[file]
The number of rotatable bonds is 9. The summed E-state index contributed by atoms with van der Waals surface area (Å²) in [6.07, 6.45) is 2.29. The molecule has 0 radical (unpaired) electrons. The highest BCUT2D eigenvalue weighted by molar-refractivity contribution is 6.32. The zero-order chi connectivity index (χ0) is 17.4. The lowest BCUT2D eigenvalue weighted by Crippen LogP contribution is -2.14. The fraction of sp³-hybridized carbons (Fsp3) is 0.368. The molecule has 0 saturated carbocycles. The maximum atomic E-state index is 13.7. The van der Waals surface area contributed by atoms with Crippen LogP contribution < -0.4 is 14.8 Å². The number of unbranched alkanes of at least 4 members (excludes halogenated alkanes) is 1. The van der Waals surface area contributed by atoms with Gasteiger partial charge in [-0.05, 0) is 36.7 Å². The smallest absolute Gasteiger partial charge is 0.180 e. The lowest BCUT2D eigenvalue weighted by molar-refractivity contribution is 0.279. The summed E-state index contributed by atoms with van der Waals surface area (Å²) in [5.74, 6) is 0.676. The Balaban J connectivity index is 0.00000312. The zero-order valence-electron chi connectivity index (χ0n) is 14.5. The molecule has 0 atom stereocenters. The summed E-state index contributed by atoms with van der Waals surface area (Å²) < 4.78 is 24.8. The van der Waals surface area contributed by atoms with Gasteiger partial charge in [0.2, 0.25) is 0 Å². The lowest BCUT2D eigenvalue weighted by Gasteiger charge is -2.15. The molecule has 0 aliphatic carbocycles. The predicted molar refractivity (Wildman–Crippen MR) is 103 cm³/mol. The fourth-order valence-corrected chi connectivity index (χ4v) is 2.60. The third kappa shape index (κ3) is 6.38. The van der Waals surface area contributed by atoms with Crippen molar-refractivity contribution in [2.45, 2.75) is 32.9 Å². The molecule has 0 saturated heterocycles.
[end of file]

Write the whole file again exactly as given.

The number of rotatable bonds is 9. The summed E-state index contributed by atoms with van der Waals surface area (Å²) in [6.07, 6.45) is 2.29. The molecule has 0 radical (unpaired) electrons. The highest BCUT2D eigenvalue weighted by molar-refractivity contribution is 6.32. The zero-order chi connectivity index (χ0) is 17.4. The lowest BCUT2D eigenvalue weighted by Crippen LogP contribution is -2.14. The fraction of sp³-hybridized carbons (Fsp3) is 0.368. The molecule has 0 saturated carbocycles. The maximum atomic E-state index is 13.7. The van der Waals surface area contributed by atoms with Crippen LogP contribution < -0.4 is 14.8 Å². The number of unbranched alkanes of at least 4 members (excludes halogenated alkanes) is 1. The van der Waals surface area contributed by atoms with Gasteiger partial charge in [-0.05, 0) is 36.7 Å². The smallest absolute Gasteiger partial charge is 0.180 e. The lowest BCUT2D eigenvalue weighted by molar-refractivity contribution is 0.279. The summed E-state index contributed by atoms with van der Waals surface area (Å²) in [5.74, 6) is 0.676. The Balaban J connectivity index is 0.00000312. The zero-order valence-electron chi connectivity index (χ0n) is 14.5. The molecule has 0 atom stereocenters. The summed E-state index contributed by atoms with van der Waals surface area (Å²) < 4.78 is 24.8. The van der Waals surface area contributed by atoms with Gasteiger partial charge in [0.2, 0.25) is 0 Å². The lowest BCUT2D eigenvalue weighted by Gasteiger charge is -2.15. The molecule has 0 aliphatic carbocycles. The predicted molar refractivity (Wildman–Crippen MR) is 103 cm³/mol. The fourth-order valence-corrected chi connectivity index (χ4v) is 2.60. The third kappa shape index (κ3) is 6.38. The van der Waals surface area contributed by atoms with Crippen molar-refractivity contribution in [2.45, 2.75) is 32.9 Å². The molecule has 0 saturated heterocycles.